Policy 1.1.5: Good Taste

Effective: July 6, 1994

CBC/Radio-Canada programs should respect and reflect the generally accepted values of contemporary society.

The broadcast audience is composed of groups differing in age, environment and susceptibility, whose notions of good taste may vary substantially. The broadcaster, therefore, cannot necessarily expect to enjoy the same freedom of expression of vocabulary or of visual presentation as is enjoyed by the book publisher, or by the live theatre or movie producer, whose readers and viewers by and large make conscious choices about what they read and see. Where matters of taste are concerned, therefore, care must be taken not to cause gratuitous offence to the audience.

Examination of any sensitive subject such as religion, politics, sex or morality will probably be objectionable to some. Good taste, nevertheless, must not be taken as implying the rigid exclusion of anything that might give offence to anybody. The type of program concerned, its time of scheduling and the composition of the audience for whom it is intended should all be taken into consideration when making judgments about good taste.


As a general rule expressions which would give offence to a considerable number of the audience should not be used. Shock value is not a permissible criterion. There are occasions when the broadcast of an expression normally considered offensive may be justified. The appropriateness of such language within the context of the program must be evaluated.


Explicit scenes of nudity or eroticism must be used with a great deal of caution. Such scenes must not be unduly emphasized nor used primarily for shock or sensation.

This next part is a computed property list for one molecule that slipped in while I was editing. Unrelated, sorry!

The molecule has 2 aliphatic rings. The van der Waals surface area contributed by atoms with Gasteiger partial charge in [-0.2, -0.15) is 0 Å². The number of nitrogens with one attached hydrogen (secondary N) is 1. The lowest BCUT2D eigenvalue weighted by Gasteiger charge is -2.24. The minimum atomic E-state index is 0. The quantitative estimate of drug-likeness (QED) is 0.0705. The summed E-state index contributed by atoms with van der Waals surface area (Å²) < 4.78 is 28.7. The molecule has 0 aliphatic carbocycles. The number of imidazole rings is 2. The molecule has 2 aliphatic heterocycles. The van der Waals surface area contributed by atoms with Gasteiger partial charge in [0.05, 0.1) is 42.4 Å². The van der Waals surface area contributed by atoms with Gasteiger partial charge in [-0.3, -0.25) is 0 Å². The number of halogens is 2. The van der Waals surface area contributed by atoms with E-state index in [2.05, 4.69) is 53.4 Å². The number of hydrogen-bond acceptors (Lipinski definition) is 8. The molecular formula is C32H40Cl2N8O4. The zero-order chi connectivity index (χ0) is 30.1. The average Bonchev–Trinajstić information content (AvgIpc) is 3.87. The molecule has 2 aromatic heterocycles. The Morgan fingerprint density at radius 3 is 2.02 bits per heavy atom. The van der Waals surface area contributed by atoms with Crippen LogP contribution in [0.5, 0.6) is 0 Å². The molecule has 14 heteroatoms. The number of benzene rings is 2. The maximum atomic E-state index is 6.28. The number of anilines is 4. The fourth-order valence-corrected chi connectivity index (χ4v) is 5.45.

Should a program contain material which may be disturbing to some segments of the audience and particularly children - because of scenes violence, nudity, sexual behavior, or coarse language, cautionary announcements before or during the program should be used.


CRTC Broadcast Regulations, specifically the 1986 Radio Broadcasting Regulations [par. 3] and the 1987 Television Broadcasting Regulations [par 5.(1)], prohibit the broadcast of "any obscene or profane language or pictorial representation".

These regulations also state that:

"5.[1] A licensee shall not broadcast: [...]

(b) any abusive comment or abusive pictorial representation that, when taken in context tends or is likely to expose an individual or a group or class of individuals to hatred or contempt on the basis of race, national or ethnic origin, colour, religion, sex, age or mental or physical disability;"

Legal advice should be sought when there are doubts about the legality of broadcast material.


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